The Integrated Reasoning section gives schools another data point to differentiate among candidates.
The Integrated Reasoning section, consisting of 12 questions covering four question types to be completed in 30 minutes, requires test takers to analyze and synthesize data in different formats from multiple sources. In the Integrated Reasoning section, test takers will:
- Synthesize data presented in graphics, text, and numbers
- Evaluate relevant data from different sources
- Organize data to see relationships and to solve multiple, interrelated problems
- Combine and manipulate data to solve complex problems that depend on information from one or more sources
Click on the sample questions to more thoroughly understand the GMAT Exam
Integrated Reasoning scores range from 1-8, in single-digit intervals. The Integrated Reasoning score offers a new data point for schools to consider applicants to their programs and does not affect the Quantitative, Verbal, Total, and Analytic Writing Assessment scores.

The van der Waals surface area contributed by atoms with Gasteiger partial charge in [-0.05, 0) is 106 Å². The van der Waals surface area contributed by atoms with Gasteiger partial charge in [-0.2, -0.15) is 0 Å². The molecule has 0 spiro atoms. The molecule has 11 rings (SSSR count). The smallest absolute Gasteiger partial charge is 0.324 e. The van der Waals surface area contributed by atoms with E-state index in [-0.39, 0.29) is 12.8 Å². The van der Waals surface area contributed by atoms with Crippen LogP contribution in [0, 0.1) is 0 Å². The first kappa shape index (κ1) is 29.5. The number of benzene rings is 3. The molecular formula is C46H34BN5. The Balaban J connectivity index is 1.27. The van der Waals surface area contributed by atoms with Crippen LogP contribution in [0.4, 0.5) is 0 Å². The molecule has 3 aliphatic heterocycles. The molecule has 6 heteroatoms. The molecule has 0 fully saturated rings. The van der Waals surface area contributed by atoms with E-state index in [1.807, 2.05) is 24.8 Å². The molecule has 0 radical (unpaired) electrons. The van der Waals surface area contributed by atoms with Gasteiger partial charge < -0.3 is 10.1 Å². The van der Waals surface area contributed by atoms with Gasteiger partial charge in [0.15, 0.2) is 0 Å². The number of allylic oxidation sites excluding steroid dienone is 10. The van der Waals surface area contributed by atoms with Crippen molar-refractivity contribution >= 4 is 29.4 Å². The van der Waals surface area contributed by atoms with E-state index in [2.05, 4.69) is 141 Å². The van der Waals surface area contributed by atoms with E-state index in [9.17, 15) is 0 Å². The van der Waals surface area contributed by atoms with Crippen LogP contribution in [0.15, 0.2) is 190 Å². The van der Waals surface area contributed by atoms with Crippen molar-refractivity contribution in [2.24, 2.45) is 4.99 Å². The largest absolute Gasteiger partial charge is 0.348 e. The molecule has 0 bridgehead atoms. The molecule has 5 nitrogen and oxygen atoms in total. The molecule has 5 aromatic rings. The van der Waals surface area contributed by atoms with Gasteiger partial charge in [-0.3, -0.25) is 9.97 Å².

Like the Analytical Writing Assessment, the IR score will be scored separately and is not included on the unofficial score reports provided to test takers immediately after the exam. It is delivered within 20 days on the Official Score Reports.
Official Score Reports include an Integrated Reasoning score percentile, which is the proportion of scores below the given score. As the section is introduced, the Integrated Reasoning score percentile on Additional Score Reports (requested later) and on the GMAT score reporting website accessible to schools may change slightly as more test takers sit for the exam. GMAT score percentiles for the Analytical Writing Assessment, Verbal, Quantitative, and Total scores are all based on three years’ worth of score data.